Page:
President-elect Joe Biden has promised 100 million coronavirus vaccinations during his first 100 days in office.
As the Republicans continue their efforts to halt Biden's election win in Pennsylvania, the President-elect is looking ahead and calling for urgent action on the coronavirus pandemic.
Biden unveiled his newly-assembled health care team at a conference in Wilmington, Delaware on Tuesday, where he also laid out the three COVID-19 priorities for his first 100 days in office:
- A call for all Americans to voluntarily wear a mask during those 100 days.
- A commitment to administer 100 million vaccines.
- A pledge to reopen the majority of the nation's schools.
The president-elect also said he would use the power of the federal government to make masks mandatory in federal buildings and when travelling from state to state on public transport.
This would mostly work to strengthen policies already in place. But Biden said he would urge governors and mayors to impose similar requirements.
"I know that out of our collective pain, we will find our collective purpose: to control the pandemic, to save lives, and to heal as a nation," Biden said.
Who are Biden's new health care team?
The government's top infectious diseases specialist, Anthony Fauci, is one of a number of medical doctors in Biden's new team.
Alongside Fauci, the other doctors selected include another infectious diseases specialist, Rochelle Walensky, to run the Centers for Disease Control and Prevention, Vivek Murthy as surgeon general, and Yale epidemiologist Marcella Nunez-Smith to head a working group to ensure fair and equitable distribution of vaccines and treatments.
Latino politician and California's attorney general in Congress, Xavier Becerra has been appointed as health secretary under the Biden administration.
In choosing Becerra to be his health secretary, Biden tapped a prominent defender of the Affordable Care Act. But Becerra, 62, will face questions in his Senate confirmation about whether he possesses sufficient health care and management experience.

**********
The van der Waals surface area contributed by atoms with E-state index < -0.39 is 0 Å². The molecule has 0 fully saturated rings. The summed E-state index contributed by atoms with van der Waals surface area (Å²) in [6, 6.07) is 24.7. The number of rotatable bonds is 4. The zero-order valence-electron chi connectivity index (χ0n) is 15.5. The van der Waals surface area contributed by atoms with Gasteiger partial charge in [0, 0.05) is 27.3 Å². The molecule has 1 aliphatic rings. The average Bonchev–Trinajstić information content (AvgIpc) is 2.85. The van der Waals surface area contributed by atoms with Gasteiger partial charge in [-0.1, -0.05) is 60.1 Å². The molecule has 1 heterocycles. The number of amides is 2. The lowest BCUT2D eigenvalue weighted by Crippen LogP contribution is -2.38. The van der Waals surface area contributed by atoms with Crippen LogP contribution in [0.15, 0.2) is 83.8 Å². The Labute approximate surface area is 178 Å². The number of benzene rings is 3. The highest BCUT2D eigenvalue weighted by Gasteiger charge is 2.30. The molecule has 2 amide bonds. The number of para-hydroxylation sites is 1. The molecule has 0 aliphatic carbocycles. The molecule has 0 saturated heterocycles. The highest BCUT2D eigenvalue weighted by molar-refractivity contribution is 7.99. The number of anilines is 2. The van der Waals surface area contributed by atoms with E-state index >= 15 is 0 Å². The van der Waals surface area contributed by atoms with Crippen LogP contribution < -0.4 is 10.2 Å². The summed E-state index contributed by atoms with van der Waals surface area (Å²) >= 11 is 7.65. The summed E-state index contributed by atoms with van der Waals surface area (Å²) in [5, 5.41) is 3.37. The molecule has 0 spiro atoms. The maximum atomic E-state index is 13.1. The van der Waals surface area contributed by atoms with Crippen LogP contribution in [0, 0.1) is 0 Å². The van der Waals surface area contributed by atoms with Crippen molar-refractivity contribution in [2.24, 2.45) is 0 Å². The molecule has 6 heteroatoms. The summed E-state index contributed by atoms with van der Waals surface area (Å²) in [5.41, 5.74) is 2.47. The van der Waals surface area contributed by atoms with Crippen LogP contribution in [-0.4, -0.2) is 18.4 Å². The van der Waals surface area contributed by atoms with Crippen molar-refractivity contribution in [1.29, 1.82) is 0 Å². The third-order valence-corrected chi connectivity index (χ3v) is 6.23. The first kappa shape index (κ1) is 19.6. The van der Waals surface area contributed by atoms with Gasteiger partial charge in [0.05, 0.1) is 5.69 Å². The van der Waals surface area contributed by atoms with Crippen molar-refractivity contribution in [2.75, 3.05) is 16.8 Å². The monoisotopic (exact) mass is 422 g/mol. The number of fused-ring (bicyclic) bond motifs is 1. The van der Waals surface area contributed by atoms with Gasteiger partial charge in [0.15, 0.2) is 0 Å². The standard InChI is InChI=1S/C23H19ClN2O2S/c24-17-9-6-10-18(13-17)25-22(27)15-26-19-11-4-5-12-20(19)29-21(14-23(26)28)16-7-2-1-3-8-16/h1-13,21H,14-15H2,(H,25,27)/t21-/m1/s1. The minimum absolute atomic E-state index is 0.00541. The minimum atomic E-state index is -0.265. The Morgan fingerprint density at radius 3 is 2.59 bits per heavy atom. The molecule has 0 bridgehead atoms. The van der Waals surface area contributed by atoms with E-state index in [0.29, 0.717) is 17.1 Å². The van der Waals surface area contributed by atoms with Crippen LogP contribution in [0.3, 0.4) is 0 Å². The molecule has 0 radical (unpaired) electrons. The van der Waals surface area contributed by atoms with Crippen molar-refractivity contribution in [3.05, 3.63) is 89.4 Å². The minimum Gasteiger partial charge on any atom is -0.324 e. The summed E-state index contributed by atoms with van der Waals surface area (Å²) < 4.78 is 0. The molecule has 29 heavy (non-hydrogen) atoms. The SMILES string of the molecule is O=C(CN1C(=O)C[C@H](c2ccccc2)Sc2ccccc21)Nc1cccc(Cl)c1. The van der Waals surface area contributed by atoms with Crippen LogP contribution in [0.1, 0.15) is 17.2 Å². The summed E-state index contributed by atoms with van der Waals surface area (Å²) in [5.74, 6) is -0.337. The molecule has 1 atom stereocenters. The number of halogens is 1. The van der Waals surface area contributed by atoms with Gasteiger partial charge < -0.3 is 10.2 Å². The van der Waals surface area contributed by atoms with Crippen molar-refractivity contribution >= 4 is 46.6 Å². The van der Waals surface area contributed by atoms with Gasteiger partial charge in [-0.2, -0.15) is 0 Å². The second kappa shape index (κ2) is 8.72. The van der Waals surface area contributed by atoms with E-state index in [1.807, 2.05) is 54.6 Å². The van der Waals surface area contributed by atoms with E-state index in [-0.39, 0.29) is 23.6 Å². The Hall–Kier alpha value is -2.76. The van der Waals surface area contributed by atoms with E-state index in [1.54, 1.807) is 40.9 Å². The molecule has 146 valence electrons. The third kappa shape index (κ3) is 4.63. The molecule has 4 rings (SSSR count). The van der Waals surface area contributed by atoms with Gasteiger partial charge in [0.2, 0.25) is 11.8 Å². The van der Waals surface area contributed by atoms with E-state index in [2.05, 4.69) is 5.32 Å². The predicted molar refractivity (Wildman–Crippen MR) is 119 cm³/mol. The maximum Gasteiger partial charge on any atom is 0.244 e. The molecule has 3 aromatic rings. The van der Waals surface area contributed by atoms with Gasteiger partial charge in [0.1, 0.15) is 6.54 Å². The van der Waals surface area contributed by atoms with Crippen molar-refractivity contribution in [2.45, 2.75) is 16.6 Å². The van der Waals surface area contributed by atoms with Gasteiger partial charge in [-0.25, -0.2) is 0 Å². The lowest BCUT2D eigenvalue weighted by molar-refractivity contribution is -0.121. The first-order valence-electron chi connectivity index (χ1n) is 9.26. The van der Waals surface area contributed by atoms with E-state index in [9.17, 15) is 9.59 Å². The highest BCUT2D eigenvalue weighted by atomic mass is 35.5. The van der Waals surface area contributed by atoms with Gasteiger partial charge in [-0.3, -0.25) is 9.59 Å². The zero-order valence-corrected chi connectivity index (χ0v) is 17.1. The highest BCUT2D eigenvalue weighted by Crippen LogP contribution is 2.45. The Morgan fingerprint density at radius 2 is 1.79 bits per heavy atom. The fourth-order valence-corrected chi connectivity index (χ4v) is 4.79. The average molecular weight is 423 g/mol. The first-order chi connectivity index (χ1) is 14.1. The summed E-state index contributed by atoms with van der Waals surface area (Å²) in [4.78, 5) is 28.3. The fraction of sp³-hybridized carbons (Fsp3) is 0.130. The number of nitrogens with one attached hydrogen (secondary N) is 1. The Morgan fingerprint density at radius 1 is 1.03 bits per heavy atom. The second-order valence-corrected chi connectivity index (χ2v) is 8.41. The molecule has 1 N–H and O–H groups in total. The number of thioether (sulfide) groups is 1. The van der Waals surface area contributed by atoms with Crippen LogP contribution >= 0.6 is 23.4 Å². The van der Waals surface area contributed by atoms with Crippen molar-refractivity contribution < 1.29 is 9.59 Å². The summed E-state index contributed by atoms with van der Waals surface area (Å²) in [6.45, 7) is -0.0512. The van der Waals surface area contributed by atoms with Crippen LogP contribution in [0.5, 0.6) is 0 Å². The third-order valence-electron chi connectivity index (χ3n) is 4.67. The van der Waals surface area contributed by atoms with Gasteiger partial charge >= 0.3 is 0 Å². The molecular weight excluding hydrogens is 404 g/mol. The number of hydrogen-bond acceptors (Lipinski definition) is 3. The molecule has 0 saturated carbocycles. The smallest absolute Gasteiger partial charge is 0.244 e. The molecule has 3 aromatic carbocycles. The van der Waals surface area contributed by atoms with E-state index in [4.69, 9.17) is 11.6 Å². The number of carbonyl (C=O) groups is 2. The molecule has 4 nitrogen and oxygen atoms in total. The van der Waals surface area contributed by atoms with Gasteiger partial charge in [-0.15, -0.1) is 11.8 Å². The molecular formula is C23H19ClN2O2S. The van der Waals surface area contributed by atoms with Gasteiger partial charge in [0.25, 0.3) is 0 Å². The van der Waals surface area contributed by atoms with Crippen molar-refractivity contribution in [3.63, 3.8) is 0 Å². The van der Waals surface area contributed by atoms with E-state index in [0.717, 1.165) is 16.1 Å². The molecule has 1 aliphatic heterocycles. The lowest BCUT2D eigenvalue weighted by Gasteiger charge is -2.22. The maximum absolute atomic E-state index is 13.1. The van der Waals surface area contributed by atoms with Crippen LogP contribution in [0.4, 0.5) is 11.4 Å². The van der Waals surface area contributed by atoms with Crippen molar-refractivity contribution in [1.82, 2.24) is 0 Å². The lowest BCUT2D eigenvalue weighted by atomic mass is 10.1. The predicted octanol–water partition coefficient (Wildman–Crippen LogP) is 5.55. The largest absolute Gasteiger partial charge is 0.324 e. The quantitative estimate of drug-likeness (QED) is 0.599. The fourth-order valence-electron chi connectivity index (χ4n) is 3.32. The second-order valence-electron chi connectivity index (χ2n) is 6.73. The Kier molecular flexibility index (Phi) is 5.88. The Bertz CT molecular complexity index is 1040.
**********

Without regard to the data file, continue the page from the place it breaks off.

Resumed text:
Biden was drawn to Becerra's working-class roots, his longtime effort to increase access to health care and his willingness to work with Republicans to solve problems like getting patients access to COVID-19 treatments.
As a congressman, Becerra played an insider role helping to steer Obamacare to passage. As California attorney general, he leads a coalition of Democratic states trying to block the Trump administration's latest attempt to overturn it.
But he has been less involved in the day-to-day work of combating the coronavirus.
Plans for Pfizer vaccine to be rolled out in the U.S.
Scientific advisers to the US government are to meet on Thursday to make a recommendation on the Pfizer vaccine, which is already being administered in the United Kingdom.
On Tuesday, the president-elect warned that his team's preliminary review of Trump administration plans for vaccinations has found shortcomings. This came as President Donald Trump held his own event to take credit for his administration's work to speed up vaccine development.
Biden called on Congress to pass legislation to finance the administration of vaccines as they become more widely available next year in an effort to close the loop from lab to patient.
The rest of Biden's extensive health care agenda, from expanding insurance coverage to negotiating prices for prescription drugs, will likely hinge on how his administration performs in this first test of competence and credibility.
But having an approved vaccine is one thing, getting it into the arms of 330 million Americans is something else altogether. Biden will be judged on how well his administration carries out the enormous task.
Participating by video, Fauci called Biden's 100-day plan "bold but doable, and essential to help the public avoid unnecessary risks and help us save lives."
Ever the straight talker, he admonished: "The road ahead will not be easy. We have got a lot of hard and demanding work ahead."